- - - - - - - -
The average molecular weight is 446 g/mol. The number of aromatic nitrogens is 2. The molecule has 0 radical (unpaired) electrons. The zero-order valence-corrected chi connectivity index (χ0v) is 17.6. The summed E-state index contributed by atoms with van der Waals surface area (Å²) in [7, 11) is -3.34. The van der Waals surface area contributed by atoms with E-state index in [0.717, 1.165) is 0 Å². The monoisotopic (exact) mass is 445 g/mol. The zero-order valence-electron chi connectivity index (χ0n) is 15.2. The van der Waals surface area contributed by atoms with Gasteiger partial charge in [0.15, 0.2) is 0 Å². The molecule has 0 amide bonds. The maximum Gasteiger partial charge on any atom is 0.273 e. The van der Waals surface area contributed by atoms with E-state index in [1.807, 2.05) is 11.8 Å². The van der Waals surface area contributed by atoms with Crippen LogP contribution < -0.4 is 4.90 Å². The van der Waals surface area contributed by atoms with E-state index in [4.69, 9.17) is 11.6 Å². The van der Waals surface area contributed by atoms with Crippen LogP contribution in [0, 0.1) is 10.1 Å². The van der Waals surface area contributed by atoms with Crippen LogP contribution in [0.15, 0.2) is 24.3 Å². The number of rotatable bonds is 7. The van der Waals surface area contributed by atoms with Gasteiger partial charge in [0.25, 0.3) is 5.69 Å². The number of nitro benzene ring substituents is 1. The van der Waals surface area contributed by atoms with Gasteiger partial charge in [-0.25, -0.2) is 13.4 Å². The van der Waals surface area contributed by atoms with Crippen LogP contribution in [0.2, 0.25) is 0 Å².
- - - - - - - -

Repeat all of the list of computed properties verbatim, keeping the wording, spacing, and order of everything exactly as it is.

The average molecular weight is 446 g/mol. The number of aromatic nitrogens is 2. The molecule has 0 radical (unpaired) electrons. The zero-order valence-corrected chi connectivity index (χ0v) is 17.6. The summed E-state index contributed by atoms with van der Waals surface area (Å²) in [7, 11) is -3.34. The van der Waals surface area contributed by atoms with E-state index in [0.717, 1.165) is 0 Å². The monoisotopic (exact) mass is 445 g/mol. The zero-order valence-electron chi connectivity index (χ0n) is 15.2. The van der Waals surface area contributed by atoms with Gasteiger partial charge in [0.15, 0.2) is 0 Å². The molecule has 0 amide bonds. The maximum Gasteiger partial charge on any atom is 0.273 e. The van der Waals surface area contributed by atoms with E-state index in [1.807, 2.05) is 11.8 Å². The van der Waals surface area contributed by atoms with Crippen LogP contribution < -0.4 is 4.90 Å². The van der Waals surface area contributed by atoms with E-state index in [4.69, 9.17) is 11.6 Å². The van der Waals surface area contributed by atoms with Crippen LogP contribution in [0, 0.1) is 10.1 Å². The van der Waals surface area contributed by atoms with Crippen LogP contribution in [0.15, 0.2) is 24.3 Å². The number of rotatable bonds is 7. The van der Waals surface area contributed by atoms with Gasteiger partial charge in [0.25, 0.3) is 5.69 Å². The number of nitro benzene ring substituents is 1. The van der Waals surface area contributed by atoms with Gasteiger partial charge in [-0.25, -0.2) is 13.4 Å². The van der Waals surface area contributed by atoms with Crippen LogP contribution in [0.2, 0.25) is 0 Å².